"Art has always been a huge influence in my life. Particularly visual arts, such as painting,
I don’t always incorporate art with my stories, but it is relatively common. The acts of creating, both in writing and visual art, are just two mediums in which to tell stories. There are much more, but these are just the two I use the most often...and probably the best, if I’m being honest. Creating the covers/accompanying art for my stories, including the silly little “figures” in my ongoing newsletter story, has given me a valid reason, or rather an excuse, to use a visual medium of storytelling in conjunction with the written.
I live on Vancouver Island and absolutely love living by the sea. One of your upcoming works follows the adventures of Captain Charles Salt as he becomes a dreaded pirate. Can you give us any sneak previews or hints as to where his adventures might take him and his feisty crew?
Firstly, let me state my envy. I’ve been to Vancouver Island and really enjoyed my time there! I wish I could live in a place like that someday. My dream home would be a lighthouse, I think.
Ah, yes. Captain Charles Salt, along with his brothers and sisters, will be the protagonists in my next full length novel ‘Salt On the Waves’. So far, this tale exists solely as concepts and daydreams, albeit somewhat organized ones. I don’t even know if this story will be a single book, two, or even three. There’s certainly a lot of fuel for adventures that the Salt crew could have. I have been playing with ideas for Salt On the Waves for years now, many of which tie into the book that I’m going to be releasing this summer, ‘Unusual Tales for Curious Minds’. This is actually the first time I’m typing out the title, on my website it is still ‘Untitled’! I may change that soon, though.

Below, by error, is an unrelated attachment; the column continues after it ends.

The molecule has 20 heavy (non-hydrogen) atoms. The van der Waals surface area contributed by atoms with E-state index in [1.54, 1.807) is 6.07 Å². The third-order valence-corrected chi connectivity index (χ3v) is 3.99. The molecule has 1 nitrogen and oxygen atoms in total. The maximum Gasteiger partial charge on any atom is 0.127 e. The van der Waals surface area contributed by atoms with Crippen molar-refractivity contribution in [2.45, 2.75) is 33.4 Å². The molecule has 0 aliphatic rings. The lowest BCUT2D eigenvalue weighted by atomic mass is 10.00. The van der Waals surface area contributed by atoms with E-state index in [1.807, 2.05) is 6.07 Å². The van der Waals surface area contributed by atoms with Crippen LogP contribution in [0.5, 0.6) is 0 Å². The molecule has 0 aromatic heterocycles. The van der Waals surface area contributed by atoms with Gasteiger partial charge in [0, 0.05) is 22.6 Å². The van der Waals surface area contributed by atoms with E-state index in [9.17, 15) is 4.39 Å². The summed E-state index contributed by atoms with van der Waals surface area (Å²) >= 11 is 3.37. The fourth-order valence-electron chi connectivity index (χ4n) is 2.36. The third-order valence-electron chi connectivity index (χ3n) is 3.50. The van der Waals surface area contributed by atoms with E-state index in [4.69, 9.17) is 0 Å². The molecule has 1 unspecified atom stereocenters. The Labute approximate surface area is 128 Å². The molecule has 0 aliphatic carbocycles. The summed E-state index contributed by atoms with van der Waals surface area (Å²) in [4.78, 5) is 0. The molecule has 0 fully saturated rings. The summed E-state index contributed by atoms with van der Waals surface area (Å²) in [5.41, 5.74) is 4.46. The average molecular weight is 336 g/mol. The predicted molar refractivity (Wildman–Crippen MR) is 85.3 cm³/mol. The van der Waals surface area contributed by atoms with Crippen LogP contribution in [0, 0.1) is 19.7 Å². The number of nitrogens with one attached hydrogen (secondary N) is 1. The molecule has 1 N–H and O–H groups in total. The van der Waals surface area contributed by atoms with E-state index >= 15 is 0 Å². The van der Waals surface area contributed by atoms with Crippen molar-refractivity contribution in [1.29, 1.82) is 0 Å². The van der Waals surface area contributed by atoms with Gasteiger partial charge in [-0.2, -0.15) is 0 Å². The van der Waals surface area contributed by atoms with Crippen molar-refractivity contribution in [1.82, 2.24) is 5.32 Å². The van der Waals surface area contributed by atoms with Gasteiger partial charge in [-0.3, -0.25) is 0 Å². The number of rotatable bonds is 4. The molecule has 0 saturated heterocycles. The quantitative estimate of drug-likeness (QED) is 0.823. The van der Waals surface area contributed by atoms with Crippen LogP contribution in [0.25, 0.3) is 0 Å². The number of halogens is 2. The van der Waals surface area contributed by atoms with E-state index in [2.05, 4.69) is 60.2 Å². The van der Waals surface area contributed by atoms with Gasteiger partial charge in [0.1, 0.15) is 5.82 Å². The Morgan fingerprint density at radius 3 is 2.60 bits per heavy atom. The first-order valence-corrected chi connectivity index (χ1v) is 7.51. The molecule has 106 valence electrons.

Picture a world, similar to ours in cosmic geography and geology, but there are no great land masses. Just many islands. Some big, some small, but all very interesting and unique. Due to ancient and secret reasons, there is a great degree of variation between islands. The amount of different kinds of life in this world, known as Okeanós, is staggering. This includes, but is not restricted to, colossal sea monsters the size of islands, vicious pirates hungry for gold and blood, and many curiosities of prehistoric and sinister nature.
"This includes, but is not restricted to, colossal sea monsters the size of islands, vicious pirates hungry for gold and blood, and many curiosities of prehistoric and sinister nature."
Where can readers keep track of your latest writing and stay up to date on your next publication?
My newsletter and my website are the best places to do that. I have added a ‘Latest Updates’ board on the homepage of my website to let everyone, myself included, know of recent changes and developments. I also mention the same things on the board in my newsletter, in addition to giving my subscribers short stories, art, and poems. All of which are EXCLUSIVE to the newsletter.
Twitter is also a great place to keep track of my work and get in touch with me. I’ve made plenty of friends in the writing community there. I tweet daily and am always looking to connect with new readers and writers!
Joshua Gillingham is an author, editor, and game designer from Vancouver Island, Canada.